Most readers are likely familiar with the idea that one can, by carefully assessing the antecedents and consequences of a problem behavior, essentially determine what is causing that problem behavior to occur. Given that at least some—many?—students with Learning Disabilities (LD) have some problem-some behaviors, wouldn’t it be cool if there was an evidence base about using functional analysis techniques to document development of procedures for addressing the problem behaviors of students with LD?
In “A Systematic Review of Function-Based Interventions for Students with Learning Disabilities,” Professor John McKenna and his colleagues examined the research literature in search of that very evidence base. They were able to locate only a few studies that met the most rigorous standards, but those studies allowed them to conclude that this idea is a promising one. Here’s the source and the abstract with a hot DOI. I think the publisher (Wiley) may be allowing public access to the entire article, so try clicking on the PDF to download it. (I can’t tell, ’cause I’m working from my office, which has free access anyway; drop a comment to let me know.)
McKenna, J. W., Flower, A., Kim, M. K., Ciullo, S., & Haring, C. (2015). A systematic review of function-based interventions for students with learning disabilities. Learning Disabilities Research & Practice, 30, 15-28. DOI:10.1111/ldrp.12049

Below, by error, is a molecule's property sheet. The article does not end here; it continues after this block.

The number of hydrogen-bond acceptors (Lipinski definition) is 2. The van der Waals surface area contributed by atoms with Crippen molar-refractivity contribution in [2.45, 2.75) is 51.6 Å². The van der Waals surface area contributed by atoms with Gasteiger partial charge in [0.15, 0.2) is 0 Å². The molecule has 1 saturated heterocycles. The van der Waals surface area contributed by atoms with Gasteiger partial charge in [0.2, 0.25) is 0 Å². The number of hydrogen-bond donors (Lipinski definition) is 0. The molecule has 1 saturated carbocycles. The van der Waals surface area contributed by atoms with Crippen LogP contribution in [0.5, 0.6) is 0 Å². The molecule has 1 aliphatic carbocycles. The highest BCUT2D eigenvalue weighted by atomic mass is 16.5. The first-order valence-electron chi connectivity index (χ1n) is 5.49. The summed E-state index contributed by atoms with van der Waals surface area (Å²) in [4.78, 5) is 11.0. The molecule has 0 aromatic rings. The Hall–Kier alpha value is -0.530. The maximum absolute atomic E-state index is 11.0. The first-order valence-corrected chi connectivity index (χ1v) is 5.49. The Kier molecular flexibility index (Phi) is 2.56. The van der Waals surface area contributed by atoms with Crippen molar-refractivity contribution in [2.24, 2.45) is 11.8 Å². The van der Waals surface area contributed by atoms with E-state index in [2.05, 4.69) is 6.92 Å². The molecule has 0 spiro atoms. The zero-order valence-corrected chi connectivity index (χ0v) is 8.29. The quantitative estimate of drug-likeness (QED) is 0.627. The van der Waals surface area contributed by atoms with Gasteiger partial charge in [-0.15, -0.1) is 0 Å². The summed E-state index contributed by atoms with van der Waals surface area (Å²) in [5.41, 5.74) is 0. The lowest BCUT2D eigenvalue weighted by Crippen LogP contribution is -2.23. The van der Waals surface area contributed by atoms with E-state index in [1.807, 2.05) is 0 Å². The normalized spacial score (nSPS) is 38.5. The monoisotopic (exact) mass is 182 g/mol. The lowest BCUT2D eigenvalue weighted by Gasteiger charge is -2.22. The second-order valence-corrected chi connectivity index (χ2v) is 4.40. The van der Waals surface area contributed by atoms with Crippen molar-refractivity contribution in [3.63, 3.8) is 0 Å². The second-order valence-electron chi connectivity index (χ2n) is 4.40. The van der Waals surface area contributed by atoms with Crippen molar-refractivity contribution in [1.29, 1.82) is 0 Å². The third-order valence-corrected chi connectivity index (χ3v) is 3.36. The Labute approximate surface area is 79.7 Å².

Students with learning disabilities (LD) experience pervasive academic deficits requiring extensive academic intervention; however, they may also engage in problem behaviors that adversely affect teaching and learning, thus lessening the potential impact of specialized instruction and supports. The learning deficits of students with LD are prevalent in the extant research, but behavioral needs appear to receive less attention. The authors report the results of a systematic review investigating the evidence-base for function-based interventions for students with LD using the What Works Clearinghouse (WWC) criteria for evaluating single-case studies. Fourteen studies with 17 participants met inclusion criteria, with the majority occurring in elementary settings. Although interventions tended to be effective, few included maintenance and generalization measures. Because of the small number of studies (n = 4) that met WWC design and effectiveness standards, the authors conclude that function-based interventions, although promising, cannot currently be considered an evidence-based practice for students with LD. Implications for practice, areas for future research, and study limitations are reported.